As they entered the record-breaking third and final month of their mission, Carr, Gibson, and Pogue continued to adhere to the strict regimen of 1.5 hours of daily exercise using a bicycle ergometer and the Thornton treadmill. They continued the comprehensive biomedical investigations to evaluate the effects of long-duration space flight on the human body. Using the eight instruments mounted in the Apollo Telescope Mount (ATM), Carr, Gibson, and Pogue continued their observations of the Sun. On Jan. 21, thanks to his dedicated vigilance at the ATM instrument panel, for the first time ever Gibson observed a solar flare from its inception until its expiration. His observations added greatly to astrophysicists’ understanding of solar flares. In a break with the tradition of having only the capcom speak to the astronauts in orbit, the Skylab 4 crew held several space-to-ground conferences with some of the scientists associated with various experiments. Beginning with the televised conference on Dec. 28 with astronomer Luboš Kohoutek, discoverer of the comet that bears his name, they held conferences with several of the ATM investigators, usually on the crew’s off duty days.

Gerald P. Carr changes samples in the Materials Processing Facility Edward G. Gibson, left, William R. Pogue, and Carr enjoy a meal together Gibson prepares to take his weekly shower
Left: Gerald P. Carr changes samples in the Materials Processing Facility. Middle: Edward G. Gibson, left, William R. Pogue, and Carr enjoy a meal together. Right: Gibson prepares to take his weekly shower.

The astronauts continued to observe Comet Kohoutek through January. Because the ATM instruments could no longer see the comet as it moved away from the Sun, they used binoculars for observations, and Gibson drew detailed sketches of the comet as its tail changed shape. Carr and Pogue completed the tests of the Astronaut Maneuvering Unit, a precursor of the Manned Maneuvering Unit used during the space shuttle program to retrieve satellites, “flying” it inside the large dome of the workshop. On Jan. 23, Pogue celebrated his 44th birthday, only the third person to celebrate a birthday in space. That same day, the three major television networks announced they would not be broadcasting live television of the Skylab 4 splashdown, the first time since live TV coverage began with the Gemini VI splashdown in December 1965. They felt the event not newsworthy enough to cover. On Jan. 31, Carr, Gibson, and Pogue held their second and final televised press conference. Capcom Truly read the questions submitted in advance by reporters and the astronauts gave their responses. Although time ran out to ask questions submitted by sixth grade students as part of a class project, the astronauts took time later to answer them.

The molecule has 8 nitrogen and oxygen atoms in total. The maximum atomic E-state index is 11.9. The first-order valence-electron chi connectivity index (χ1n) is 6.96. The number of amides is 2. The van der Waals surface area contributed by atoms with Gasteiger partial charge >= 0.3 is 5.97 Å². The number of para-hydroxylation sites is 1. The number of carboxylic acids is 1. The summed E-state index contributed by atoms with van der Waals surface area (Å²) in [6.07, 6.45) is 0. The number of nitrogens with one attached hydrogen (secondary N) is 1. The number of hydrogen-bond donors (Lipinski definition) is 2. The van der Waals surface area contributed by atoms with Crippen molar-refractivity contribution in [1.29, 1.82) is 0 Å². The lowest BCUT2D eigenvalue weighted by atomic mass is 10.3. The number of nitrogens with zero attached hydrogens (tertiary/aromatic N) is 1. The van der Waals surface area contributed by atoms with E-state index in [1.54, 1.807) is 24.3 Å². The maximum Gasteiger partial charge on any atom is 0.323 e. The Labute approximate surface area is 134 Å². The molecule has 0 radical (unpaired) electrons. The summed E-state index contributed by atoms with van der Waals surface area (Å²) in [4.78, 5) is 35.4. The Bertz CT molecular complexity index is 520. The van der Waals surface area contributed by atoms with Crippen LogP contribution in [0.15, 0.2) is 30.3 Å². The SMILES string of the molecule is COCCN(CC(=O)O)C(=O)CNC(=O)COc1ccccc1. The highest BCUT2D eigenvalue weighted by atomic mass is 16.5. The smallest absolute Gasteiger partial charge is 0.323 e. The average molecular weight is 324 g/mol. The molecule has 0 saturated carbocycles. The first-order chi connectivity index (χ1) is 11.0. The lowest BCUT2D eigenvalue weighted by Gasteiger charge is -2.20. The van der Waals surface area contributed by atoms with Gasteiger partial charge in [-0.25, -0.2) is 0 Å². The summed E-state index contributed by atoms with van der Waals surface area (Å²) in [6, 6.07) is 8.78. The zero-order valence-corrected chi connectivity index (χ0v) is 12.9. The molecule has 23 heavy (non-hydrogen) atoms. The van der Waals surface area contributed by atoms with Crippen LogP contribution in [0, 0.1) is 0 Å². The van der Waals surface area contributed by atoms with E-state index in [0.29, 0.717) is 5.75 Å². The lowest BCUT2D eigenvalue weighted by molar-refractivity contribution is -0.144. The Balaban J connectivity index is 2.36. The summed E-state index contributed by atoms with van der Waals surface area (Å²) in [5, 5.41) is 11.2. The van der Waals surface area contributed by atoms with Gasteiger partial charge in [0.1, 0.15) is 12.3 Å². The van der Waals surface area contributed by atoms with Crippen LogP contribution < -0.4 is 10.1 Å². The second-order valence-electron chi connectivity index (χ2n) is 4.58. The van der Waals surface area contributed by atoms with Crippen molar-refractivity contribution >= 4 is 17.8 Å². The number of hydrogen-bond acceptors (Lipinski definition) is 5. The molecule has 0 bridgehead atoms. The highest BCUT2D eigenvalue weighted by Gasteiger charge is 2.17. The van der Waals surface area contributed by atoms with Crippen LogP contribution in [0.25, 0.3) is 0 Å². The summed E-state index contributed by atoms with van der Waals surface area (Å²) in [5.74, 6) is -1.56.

Skylab 4 astronaut photography of Lakes Erie, left, and Ontario Skylab 4 astronaut photography of the Rio de Plata separates Argentina, left, and Uruguay Skylab 4 astronaut photography of the Japanese island of Kyushu Skylab 4 astronaut photography of New Zealand
A selection of Skylab 4 astronaut photography of the Earth. Left: Lakes Erie, left, and Ontario. Middle left: The Rio de Plata separates Argentina, left, and Uruguay. Middle right: The Japanese island of Kyushu. Right: New Zealand.

Skylab’s high 50-degree orbital inclination allowed its crews to observe and photograph parts of the Earth not previously seen by astronauts in orbit. They observed pre-selected sites using a suite of six instruments in the Earth Resources Experiment Package and photographed pre-selected sites and targets of opportunity using handheld cameras.

Edward G. Gibson near the station’s airlock Gerald P. Carr at the Apollo Telescope Mount to retrieve the last film cassettes The second sunshield deployed by the Skylab 3 crew showing evidence of discoloration The Apollo Command and Service Module
A selection of photographs from the final Skylab spacewalk. Left: Edward G. Gibson near the station’s airlock. Middle left: Gerald P. Carr at the Apollo Telescope Mount to retrieve the last film cassettes. Middle right: The second sunshield deployed by the Skylab 3 crew showing evidence of discoloration. Right: The Apollo Command and Service Module.

On Feb. 3, Carr and Gibson stepped outside their space station for the fourth and final spacewalk of their mission. The primary tasks for the 5-hour, 19-minute excursion involved the retrieval of the final film cassettes from the ATM as well as scientific instruments and samples from the lab’s exterior. During the three Skylab missions, the crews exposed and returned to Earth nearly 30 film cassettes, providing scientists with more than 150,000 photographs. The next American spacewalk would not occur for another nine years, during the STS-6 mission in April 1983. During their stay aboard Skylab, Carr, Gibson, and Pogue accumulated 22 hours 22 minutes of spacewalking time, an Earth orbital single mission record that stood until 1991. After finishing the spacewalk, they turned their attention to preparing for their return to Earth five days later.

For more insight into the Skylab 4 mission, read Carr’s, Gibson’s, and Pogue’s oral histories with the JSC History Office.

To be continued …

With special thanks to Ed Hengeveld for his expert contributions on Skylab imagery.